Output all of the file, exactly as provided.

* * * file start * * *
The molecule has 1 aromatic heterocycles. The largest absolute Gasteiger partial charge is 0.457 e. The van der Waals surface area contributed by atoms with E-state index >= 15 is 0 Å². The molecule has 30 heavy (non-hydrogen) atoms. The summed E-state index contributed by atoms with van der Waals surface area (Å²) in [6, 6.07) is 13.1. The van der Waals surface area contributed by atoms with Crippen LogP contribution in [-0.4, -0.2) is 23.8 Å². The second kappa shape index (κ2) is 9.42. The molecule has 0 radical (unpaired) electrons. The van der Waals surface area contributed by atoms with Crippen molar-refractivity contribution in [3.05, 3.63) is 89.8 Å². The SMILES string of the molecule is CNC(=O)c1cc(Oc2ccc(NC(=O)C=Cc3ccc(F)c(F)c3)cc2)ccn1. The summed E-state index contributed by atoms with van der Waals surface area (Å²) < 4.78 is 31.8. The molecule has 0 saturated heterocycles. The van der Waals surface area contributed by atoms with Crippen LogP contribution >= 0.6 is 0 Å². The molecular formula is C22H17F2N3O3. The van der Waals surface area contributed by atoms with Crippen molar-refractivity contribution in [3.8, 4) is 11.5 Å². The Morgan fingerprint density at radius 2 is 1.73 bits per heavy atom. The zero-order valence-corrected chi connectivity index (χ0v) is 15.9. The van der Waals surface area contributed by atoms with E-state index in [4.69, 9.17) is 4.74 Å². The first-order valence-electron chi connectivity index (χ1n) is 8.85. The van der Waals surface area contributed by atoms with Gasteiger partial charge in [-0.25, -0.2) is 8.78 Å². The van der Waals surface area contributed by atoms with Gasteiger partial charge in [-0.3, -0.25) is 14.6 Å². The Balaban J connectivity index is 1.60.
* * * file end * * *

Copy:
The molecule has 1 aromatic heterocycles. The largest absolute Gasteiger partial charge is 0.457 e. The van der Waals surface area contributed by atoms with E-state index >= 15 is 0 Å². The molecule has 30 heavy (non-hydrogen) atoms. The summed E-state index contributed by atoms with van der Waals surface area (Å²) in [6, 6.07) is 13.1. The van der Waals surface area contributed by atoms with Crippen LogP contribution in [-0.4, -0.2) is 23.8 Å². The second kappa shape index (κ2) is 9.42. The molecule has 0 radical (unpaired) electrons. The van der Waals surface area contributed by atoms with Crippen molar-refractivity contribution in [3.05, 3.63) is 89.8 Å². The SMILES string of the molecule is CNC(=O)c1cc(Oc2ccc(NC(=O)C=Cc3ccc(F)c(F)c3)cc2)ccn1. The summed E-state index contributed by atoms with van der Waals surface area (Å²) < 4.78 is 31.8. The molecule has 0 saturated heterocycles. The van der Waals surface area contributed by atoms with Crippen LogP contribution >= 0.6 is 0 Å². The molecular formula is C22H17F2N3O3. The van der Waals surface area contributed by atoms with Crippen molar-refractivity contribution in [3.8, 4) is 11.5 Å². The Morgan fingerprint density at radius 2 is 1.73 bits per heavy atom. The zero-order valence-corrected chi connectivity index (χ0v) is 15.9. The van der Waals surface area contributed by atoms with E-state index in [4.69, 9.17) is 4.74 Å². The first-order valence-electron chi connectivity index (χ1n) is 8.85. The van der Waals surface area contributed by atoms with Gasteiger partial charge in [-0.25, -0.2) is 8.78 Å². The van der Waals surface area contributed by atoms with Gasteiger partial charge in [-0.3, -0.25) is 14.6 Å². The Balaban J connectivity index is 1.60.